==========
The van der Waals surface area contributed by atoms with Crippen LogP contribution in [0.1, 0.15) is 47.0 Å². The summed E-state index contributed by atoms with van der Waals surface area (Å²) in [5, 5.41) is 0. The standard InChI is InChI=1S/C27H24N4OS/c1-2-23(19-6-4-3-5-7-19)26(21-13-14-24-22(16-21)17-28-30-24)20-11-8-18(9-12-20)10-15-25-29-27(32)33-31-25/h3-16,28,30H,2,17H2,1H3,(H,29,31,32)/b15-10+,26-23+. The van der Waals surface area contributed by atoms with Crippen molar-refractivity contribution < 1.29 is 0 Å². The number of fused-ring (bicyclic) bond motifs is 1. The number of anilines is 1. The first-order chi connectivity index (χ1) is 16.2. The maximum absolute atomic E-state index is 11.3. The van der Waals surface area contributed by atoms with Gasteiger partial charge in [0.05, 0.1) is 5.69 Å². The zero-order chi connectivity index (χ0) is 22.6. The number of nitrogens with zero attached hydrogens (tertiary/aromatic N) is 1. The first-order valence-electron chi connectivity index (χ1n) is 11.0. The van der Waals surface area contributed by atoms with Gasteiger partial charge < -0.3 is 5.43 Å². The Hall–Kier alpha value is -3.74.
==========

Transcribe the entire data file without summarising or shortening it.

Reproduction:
The van der Waals surface area contributed by atoms with Crippen LogP contribution in [0.1, 0.15) is 47.0 Å². The summed E-state index contributed by atoms with van der Waals surface area (Å²) in [5, 5.41) is 0. The standard InChI is InChI=1S/C27H24N4OS/c1-2-23(19-6-4-3-5-7-19)26(21-13-14-24-22(16-21)17-28-30-24)20-11-8-18(9-12-20)10-15-25-29-27(32)33-31-25/h3-16,28,30H,2,17H2,1H3,(H,29,31,32)/b15-10+,26-23+. The van der Waals surface area contributed by atoms with Crippen molar-refractivity contribution < 1.29 is 0 Å². The number of fused-ring (bicyclic) bond motifs is 1. The number of anilines is 1. The first-order chi connectivity index (χ1) is 16.2. The maximum absolute atomic E-state index is 11.3. The van der Waals surface area contributed by atoms with Gasteiger partial charge in [0.05, 0.1) is 5.69 Å². The zero-order chi connectivity index (χ0) is 22.6. The number of nitrogens with zero attached hydrogens (tertiary/aromatic N) is 1. The first-order valence-electron chi connectivity index (χ1n) is 11.0. The van der Waals surface area contributed by atoms with Gasteiger partial charge < -0.3 is 5.43 Å². The Hall–Kier alpha value is -3.74.